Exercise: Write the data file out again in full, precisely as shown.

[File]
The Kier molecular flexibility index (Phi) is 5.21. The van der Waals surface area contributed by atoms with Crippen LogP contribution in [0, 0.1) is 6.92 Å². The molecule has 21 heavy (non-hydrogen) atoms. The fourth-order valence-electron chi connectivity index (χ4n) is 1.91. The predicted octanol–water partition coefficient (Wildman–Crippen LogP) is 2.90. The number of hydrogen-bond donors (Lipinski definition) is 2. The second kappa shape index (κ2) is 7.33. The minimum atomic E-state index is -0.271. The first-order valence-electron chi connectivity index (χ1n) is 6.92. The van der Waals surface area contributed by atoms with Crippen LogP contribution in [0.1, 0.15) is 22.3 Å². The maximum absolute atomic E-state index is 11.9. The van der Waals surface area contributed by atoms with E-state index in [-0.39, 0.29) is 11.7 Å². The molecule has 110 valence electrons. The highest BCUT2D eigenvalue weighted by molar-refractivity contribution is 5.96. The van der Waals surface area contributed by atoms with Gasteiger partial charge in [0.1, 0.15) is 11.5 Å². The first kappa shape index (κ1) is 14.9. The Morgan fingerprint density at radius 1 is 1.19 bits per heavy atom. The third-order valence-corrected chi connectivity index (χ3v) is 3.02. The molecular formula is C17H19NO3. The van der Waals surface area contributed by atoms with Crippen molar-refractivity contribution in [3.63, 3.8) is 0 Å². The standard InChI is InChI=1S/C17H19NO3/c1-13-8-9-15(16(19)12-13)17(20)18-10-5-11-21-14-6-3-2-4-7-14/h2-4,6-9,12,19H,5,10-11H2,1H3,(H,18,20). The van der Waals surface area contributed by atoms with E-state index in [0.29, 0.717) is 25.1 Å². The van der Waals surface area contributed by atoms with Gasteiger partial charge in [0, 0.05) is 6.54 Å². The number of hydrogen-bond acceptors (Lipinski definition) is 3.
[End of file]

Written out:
The Kier molecular flexibility index (Phi) is 5.21. The van der Waals surface area contributed by atoms with Crippen LogP contribution in [0, 0.1) is 6.92 Å². The molecule has 21 heavy (non-hydrogen) atoms. The fourth-order valence-electron chi connectivity index (χ4n) is 1.91. The predicted octanol–water partition coefficient (Wildman–Crippen LogP) is 2.90. The number of hydrogen-bond donors (Lipinski definition) is 2. The second kappa shape index (κ2) is 7.33. The minimum atomic E-state index is -0.271. The first-order valence-electron chi connectivity index (χ1n) is 6.92. The van der Waals surface area contributed by atoms with Crippen LogP contribution in [0.1, 0.15) is 22.3 Å². The maximum absolute atomic E-state index is 11.9. The van der Waals surface area contributed by atoms with E-state index in [-0.39, 0.29) is 11.7 Å². The molecule has 110 valence electrons. The highest BCUT2D eigenvalue weighted by molar-refractivity contribution is 5.96. The van der Waals surface area contributed by atoms with Gasteiger partial charge in [0.1, 0.15) is 11.5 Å². The first kappa shape index (κ1) is 14.9. The Morgan fingerprint density at radius 1 is 1.19 bits per heavy atom. The third-order valence-corrected chi connectivity index (χ3v) is 3.02. The molecular formula is C17H19NO3. The van der Waals surface area contributed by atoms with Crippen molar-refractivity contribution in [3.63, 3.8) is 0 Å². The standard InChI is InChI=1S/C17H19NO3/c1-13-8-9-15(16(19)12-13)17(20)18-10-5-11-21-14-6-3-2-4-7-14/h2-4,6-9,12,19H,5,10-11H2,1H3,(H,18,20). The van der Waals surface area contributed by atoms with E-state index in [0.29, 0.717) is 25.1 Å². The van der Waals surface area contributed by atoms with Gasteiger partial charge in [0, 0.05) is 6.54 Å². The number of hydrogen-bond acceptors (Lipinski definition) is 3.